My husband developed an infection after a procedure at our local hospital which kept him from working for three months. Is it possible to make a surgery infection compensation claim against the hospital to recover his lost wages?
Eoin P. Campbell, LL.B., Solicitor
Editor in Chief
There are several conditions which have to be fulfilled before it can be confirmed that your husband is eligible to make a surgery infection compensation claim against the hospital – the first being that your husband actually contracted the infection due to – or after – surgery due to negligence at the hospital.
You fail to mention in your question whether your husband recovered from his procedure in the hospital or at your home. It would be improbable that your husband would have been discharged from the hospital if an infection had already been identified; however, if the infection from surgery developed after your husband was discharged from hospital, it does not necessarily mean that the infection was contracted at home either.
Furthermore, as some surgical infections are unavoidable, it does not necessarily follow that if your husband contracted a surgical infection that it was attributable to medical negligence at the hospital. Only if it can be proven that the hospital followed unhygienic practices or that a member of the hospital staff failed in their duty of care to prevent your husband from contracting an infection will it be possible to make a surgery infection claim for compensation.
In order to establish medical negligence, a solicitor would engage the services of a clinical expert to assess hygiene conditions in the hospital, determine whether they could have led to your husband sustaining an avoidable surgical infection and also to investigate whether other patients who have undergone a surgical procedure at your local hospital have also contracted infections after an operation. If “on the balance of probabilities” it can be established that your husband contracted a surgical infection due to medical negligence, your solicitor would then initiate a compensation claim for a surgery on your behalf.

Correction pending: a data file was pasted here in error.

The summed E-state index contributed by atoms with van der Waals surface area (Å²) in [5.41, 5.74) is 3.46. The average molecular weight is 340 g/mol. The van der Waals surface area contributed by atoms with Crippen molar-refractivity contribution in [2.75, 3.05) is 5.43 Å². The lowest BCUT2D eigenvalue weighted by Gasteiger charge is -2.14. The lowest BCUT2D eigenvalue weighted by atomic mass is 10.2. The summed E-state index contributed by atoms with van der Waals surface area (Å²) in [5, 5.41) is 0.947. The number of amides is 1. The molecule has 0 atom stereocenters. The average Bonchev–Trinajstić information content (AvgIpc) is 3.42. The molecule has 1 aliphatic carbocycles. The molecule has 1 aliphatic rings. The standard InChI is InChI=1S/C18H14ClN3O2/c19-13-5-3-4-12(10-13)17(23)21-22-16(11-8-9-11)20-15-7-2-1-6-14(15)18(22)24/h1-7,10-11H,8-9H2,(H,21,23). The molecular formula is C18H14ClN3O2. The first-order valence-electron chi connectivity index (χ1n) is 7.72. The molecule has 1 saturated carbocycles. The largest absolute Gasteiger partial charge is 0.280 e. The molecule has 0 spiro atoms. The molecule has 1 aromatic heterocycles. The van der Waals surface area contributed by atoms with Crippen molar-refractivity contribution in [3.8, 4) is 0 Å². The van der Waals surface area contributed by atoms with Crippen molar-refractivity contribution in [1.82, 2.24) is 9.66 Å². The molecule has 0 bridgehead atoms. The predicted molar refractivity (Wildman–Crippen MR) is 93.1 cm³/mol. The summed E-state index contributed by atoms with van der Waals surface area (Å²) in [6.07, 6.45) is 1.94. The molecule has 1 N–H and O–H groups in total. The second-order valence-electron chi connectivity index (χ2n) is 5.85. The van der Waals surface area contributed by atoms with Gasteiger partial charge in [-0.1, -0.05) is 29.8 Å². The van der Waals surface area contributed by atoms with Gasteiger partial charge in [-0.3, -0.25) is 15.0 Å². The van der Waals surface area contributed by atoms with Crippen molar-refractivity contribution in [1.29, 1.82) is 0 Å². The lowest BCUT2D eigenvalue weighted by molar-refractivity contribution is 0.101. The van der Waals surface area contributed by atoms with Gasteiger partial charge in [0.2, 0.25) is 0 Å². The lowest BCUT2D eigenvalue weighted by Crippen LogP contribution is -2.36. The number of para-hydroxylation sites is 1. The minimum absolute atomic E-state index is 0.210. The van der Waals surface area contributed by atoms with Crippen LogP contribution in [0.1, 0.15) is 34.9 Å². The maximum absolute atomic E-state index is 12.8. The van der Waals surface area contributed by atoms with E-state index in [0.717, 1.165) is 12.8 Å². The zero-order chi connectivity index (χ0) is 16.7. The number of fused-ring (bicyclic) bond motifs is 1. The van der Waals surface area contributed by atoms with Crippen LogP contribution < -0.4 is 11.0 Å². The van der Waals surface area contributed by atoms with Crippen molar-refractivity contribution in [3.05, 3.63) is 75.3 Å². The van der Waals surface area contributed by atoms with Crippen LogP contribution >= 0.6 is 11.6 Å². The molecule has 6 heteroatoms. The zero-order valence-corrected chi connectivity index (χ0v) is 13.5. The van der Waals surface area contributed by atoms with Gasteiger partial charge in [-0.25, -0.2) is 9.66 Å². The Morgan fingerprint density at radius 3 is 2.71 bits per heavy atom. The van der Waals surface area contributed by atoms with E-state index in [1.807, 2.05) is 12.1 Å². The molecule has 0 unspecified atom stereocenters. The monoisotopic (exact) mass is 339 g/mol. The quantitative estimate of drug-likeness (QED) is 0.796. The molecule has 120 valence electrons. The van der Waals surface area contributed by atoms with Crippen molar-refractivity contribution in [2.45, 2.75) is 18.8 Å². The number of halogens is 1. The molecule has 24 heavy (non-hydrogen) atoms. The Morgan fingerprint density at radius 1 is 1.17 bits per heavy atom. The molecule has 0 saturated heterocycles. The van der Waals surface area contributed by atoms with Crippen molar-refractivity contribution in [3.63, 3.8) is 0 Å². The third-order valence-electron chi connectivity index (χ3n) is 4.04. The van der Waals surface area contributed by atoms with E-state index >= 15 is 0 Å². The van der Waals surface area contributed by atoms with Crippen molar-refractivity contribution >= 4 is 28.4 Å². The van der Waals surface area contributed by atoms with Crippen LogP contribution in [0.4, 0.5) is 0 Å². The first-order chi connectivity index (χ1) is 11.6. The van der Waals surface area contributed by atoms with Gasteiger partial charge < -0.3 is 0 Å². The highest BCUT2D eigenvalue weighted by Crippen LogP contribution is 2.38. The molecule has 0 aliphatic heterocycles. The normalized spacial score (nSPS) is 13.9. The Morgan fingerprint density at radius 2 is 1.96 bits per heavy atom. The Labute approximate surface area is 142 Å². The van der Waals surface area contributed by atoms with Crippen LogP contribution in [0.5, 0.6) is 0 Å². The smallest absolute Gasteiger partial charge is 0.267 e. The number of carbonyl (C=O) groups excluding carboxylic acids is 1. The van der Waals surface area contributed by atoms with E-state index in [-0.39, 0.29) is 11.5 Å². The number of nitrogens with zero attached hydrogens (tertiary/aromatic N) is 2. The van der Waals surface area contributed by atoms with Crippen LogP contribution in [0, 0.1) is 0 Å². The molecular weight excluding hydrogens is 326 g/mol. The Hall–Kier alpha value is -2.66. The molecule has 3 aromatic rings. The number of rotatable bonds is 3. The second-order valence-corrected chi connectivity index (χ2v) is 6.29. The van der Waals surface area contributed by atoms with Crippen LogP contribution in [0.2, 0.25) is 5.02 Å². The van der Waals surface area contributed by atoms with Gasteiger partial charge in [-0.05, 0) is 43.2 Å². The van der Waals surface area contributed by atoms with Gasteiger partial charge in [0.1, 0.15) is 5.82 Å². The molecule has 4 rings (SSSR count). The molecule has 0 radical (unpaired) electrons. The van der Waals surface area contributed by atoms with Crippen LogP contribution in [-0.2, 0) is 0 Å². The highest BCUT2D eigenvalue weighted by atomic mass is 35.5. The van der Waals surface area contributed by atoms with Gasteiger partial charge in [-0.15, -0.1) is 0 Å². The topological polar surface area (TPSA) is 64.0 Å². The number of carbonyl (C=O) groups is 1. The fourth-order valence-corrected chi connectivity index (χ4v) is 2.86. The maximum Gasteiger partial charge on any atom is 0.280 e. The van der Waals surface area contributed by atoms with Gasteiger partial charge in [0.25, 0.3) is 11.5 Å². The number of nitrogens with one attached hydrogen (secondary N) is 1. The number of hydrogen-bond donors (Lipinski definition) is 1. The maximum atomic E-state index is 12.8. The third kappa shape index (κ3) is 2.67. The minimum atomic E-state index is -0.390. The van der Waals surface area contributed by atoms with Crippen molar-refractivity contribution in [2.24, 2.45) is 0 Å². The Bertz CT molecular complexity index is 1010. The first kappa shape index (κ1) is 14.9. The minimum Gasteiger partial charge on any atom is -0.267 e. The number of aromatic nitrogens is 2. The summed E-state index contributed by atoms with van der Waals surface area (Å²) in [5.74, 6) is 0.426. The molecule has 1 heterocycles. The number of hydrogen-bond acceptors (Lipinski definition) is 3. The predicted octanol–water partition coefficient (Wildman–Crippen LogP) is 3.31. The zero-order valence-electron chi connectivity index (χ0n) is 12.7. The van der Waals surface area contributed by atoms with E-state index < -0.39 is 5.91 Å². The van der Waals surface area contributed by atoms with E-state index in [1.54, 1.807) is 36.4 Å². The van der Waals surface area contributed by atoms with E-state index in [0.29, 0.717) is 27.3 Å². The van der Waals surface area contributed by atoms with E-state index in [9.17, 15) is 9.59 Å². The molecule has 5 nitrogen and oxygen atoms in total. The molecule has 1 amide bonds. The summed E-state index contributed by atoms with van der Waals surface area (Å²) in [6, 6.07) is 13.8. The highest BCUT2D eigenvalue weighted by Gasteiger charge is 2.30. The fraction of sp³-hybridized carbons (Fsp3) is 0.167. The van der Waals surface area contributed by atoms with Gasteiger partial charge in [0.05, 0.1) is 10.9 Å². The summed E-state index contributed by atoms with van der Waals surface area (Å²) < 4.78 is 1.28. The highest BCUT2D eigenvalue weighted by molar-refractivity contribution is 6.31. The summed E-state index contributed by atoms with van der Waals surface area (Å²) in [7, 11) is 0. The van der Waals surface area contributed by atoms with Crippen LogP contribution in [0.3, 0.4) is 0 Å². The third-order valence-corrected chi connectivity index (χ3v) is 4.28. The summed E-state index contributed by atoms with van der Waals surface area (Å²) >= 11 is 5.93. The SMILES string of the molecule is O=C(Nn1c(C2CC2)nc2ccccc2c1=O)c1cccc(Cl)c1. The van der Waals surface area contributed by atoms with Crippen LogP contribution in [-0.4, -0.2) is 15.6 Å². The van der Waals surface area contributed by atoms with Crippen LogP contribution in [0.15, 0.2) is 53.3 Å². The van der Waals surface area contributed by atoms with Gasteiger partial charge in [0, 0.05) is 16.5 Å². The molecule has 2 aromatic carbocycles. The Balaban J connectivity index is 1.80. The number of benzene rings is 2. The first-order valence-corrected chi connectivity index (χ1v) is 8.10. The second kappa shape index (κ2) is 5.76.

How much compensation for surgery infection your husband would be entitled to claim would depend on the location and extent of the infection, how it affected his quality of life and any ongoing consequences to his long-term health. A claim for a surgery infection would also enable your husband to recover any income he lost while being unable to work and any expenses that you or he incurred as a direct result of your husband contracting the infection.
If liability for your husband´s infection is admitted by the hospital, it may be possible that you or he are approached directly by the hospital´s public liability insurers with an offer of compensation for a surgery infection. These offers should be greeted with caution, for although they are presented as a swift way of settling your surgery infection claim for compensation at a time when your finances may be depleted due to your husband´s inability to work, the amount of the compensation for a surgery infection offered may not represent a fair and adequate settlement.
If such an approach is received, it is in your best interests to advise your solicitor immediately. As an approach by an insurance company is effectively an admission of liability, your solicitor will be able to apply for interim payments of surgery infection compensation until such time as your claim is resolved. Indeed, it is recommended to speak with an experienced medical negligence solicitor at the earliest possible opportunity to establish as soon as possible whether your husband has a surgery infection compensation claim which is worth your while to pursue.